Windows 10: UEFI with Secure Boot (UEFI version) ?
UEFI with Secure Boot (UEFI version) ?
I want to enable UEFI with Secure Boot and I do have an option to enable Secure Boot.
But how can I tell if I am running UEFI firmware version 2.3.1.c ?
Because to enable Secure Boot, machines must have UEFI firmware version 2.3.1.c
I went to System Information, but It does not tell me the exact UEFI version that I currently have.
Where do you find this version requirement, on the manufacturers support page?
Right click on Windows Start button and select Run, type msinfo32.exe and click Ok. In resulting display you will find BIOS version/date and SMBIOS version, which will display what your looking for. SMBIOS versions 2.3.x are old versions dating back to pre 2004, doubt you have a machine that old!
Please see my print screen, looks like I have UEFI 2.7.
So I should be OK then?
The info I got from here
Secure Boot Overview
Secure Boot requires a PC that meets the UEFI Specifications Version 2.3.1, Errata C or higher.
Secure Boot is supported for UEFI Class 2 and Class 3 PCs. For UEFI Class 2 PCs, when Secure Boot is enabled, the compatibility support module (CSM) must be disabled so that the PC can only boot authorized, UEFI-based operating systems.
If your UEFI did not support Secure Boot, then you would not have the option in the firmware to enable/disable it.
Your screenshot shows SMBIOS version 2.7 so you are good to go!
What if Secure Boot detects a rootkit or a bootkit or a malware in the firmware before Windows loads?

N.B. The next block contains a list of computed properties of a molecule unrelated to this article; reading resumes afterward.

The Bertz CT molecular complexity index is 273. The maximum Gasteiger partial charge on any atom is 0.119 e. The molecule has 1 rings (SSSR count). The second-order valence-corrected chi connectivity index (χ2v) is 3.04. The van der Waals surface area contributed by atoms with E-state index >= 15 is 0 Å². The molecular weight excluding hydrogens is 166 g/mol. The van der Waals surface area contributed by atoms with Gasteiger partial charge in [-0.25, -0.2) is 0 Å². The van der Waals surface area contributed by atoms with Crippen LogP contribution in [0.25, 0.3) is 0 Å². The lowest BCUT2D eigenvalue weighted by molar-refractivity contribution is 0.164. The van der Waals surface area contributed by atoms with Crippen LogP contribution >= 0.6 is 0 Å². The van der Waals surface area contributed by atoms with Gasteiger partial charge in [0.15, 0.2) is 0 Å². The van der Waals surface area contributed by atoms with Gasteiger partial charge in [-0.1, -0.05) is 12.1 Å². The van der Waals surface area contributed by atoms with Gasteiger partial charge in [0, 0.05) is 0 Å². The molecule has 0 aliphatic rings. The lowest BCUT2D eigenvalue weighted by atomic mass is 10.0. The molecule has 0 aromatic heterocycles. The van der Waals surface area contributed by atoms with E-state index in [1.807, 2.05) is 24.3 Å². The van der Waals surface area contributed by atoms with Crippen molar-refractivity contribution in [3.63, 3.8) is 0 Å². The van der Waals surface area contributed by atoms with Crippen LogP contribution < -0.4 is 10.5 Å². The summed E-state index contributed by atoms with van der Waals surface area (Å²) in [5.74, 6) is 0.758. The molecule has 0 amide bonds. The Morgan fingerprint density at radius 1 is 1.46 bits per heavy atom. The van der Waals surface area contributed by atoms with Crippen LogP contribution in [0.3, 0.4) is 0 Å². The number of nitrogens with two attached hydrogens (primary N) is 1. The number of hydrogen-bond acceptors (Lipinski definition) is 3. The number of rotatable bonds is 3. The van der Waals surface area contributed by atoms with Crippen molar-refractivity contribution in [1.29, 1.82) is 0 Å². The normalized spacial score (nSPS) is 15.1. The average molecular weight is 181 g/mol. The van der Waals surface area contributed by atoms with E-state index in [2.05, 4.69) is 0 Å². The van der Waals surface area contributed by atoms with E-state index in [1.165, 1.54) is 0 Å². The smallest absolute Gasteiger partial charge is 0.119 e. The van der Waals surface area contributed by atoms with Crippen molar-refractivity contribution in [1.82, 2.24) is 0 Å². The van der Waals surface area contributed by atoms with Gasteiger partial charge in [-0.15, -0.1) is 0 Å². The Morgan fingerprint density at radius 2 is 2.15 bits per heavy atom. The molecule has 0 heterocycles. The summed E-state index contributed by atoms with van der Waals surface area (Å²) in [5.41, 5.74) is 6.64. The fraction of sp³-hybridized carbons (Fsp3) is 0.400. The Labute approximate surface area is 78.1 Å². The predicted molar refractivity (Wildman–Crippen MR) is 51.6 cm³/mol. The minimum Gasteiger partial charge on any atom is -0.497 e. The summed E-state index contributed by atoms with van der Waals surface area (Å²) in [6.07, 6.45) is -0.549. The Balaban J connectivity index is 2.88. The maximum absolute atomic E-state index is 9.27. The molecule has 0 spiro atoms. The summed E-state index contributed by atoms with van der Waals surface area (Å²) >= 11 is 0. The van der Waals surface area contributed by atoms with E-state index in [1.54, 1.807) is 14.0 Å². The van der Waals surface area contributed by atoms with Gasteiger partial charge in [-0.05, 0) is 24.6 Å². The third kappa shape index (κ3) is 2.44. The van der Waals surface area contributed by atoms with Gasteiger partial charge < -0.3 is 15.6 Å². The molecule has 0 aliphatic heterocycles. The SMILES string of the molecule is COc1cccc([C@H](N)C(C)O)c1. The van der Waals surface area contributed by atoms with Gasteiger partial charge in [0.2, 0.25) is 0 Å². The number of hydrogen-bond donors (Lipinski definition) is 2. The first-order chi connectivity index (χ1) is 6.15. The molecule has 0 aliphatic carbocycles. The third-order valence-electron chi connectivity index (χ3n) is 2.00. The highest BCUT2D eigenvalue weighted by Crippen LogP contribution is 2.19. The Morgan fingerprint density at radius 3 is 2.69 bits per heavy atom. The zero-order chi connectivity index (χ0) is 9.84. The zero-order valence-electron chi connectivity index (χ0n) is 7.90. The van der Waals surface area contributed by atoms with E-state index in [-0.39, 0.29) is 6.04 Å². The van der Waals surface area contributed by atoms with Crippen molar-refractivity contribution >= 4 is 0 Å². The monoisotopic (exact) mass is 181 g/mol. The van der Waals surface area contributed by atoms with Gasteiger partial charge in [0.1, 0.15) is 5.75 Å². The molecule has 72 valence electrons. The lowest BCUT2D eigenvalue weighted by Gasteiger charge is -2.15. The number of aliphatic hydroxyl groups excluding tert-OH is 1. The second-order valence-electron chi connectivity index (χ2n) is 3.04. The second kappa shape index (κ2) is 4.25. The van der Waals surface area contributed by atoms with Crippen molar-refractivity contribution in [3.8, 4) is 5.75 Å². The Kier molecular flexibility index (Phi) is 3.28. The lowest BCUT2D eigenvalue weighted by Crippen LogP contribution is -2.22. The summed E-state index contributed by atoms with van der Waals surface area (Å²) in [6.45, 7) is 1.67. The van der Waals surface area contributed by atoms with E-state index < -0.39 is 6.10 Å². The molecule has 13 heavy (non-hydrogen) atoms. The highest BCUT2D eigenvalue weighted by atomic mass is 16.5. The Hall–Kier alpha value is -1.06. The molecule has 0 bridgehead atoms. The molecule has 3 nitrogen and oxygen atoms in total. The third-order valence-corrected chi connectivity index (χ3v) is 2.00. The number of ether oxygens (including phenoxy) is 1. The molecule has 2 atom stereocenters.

Will this mean my machine will be "BRICKED" and reinstall Windows?
Because of that's the case, if Secure Boot detects any malware in the firmware, then my machine will not boot at all. Then what???
How will I clean or remove a malware that modified the firmware?
Will I need to reinstall Windows in this case or even replace the motherboard?
Also, as some of you may know, Secure Boot can be bypassed by just resetting the UEFI Admin password and disable Secure Boot, but since I DO NOT travel with my laptop and only do computing from home, then will this be good enough?
UEFI bios infection is very rare and at present requires physical access to the machine in order to do so.
To prevent such infections, Trend Micro advises users to enable the UEFI SecureFlash option, to set up a BIOS/UEFI password and to update the firmware to its latest version so that it has the latest security patches. UEFI/BIOS updates are usually distributed by computer manufacturers through their support websites and some of them do fix issues identified by security researchers.
For more check the link below:
Hacking Team's malware uses a UEFI rootkit to survive operating system reinstalls | PCWorld
So I'm the guy who tried to move from Legacy to UEFI some days ago. I managed to move both Ubuntu and W10 to UEFI.
More info on both of the situations here:
Solved Can't boot into UEFI mode - Lenovo Z50-70 - Windows 10 Forums
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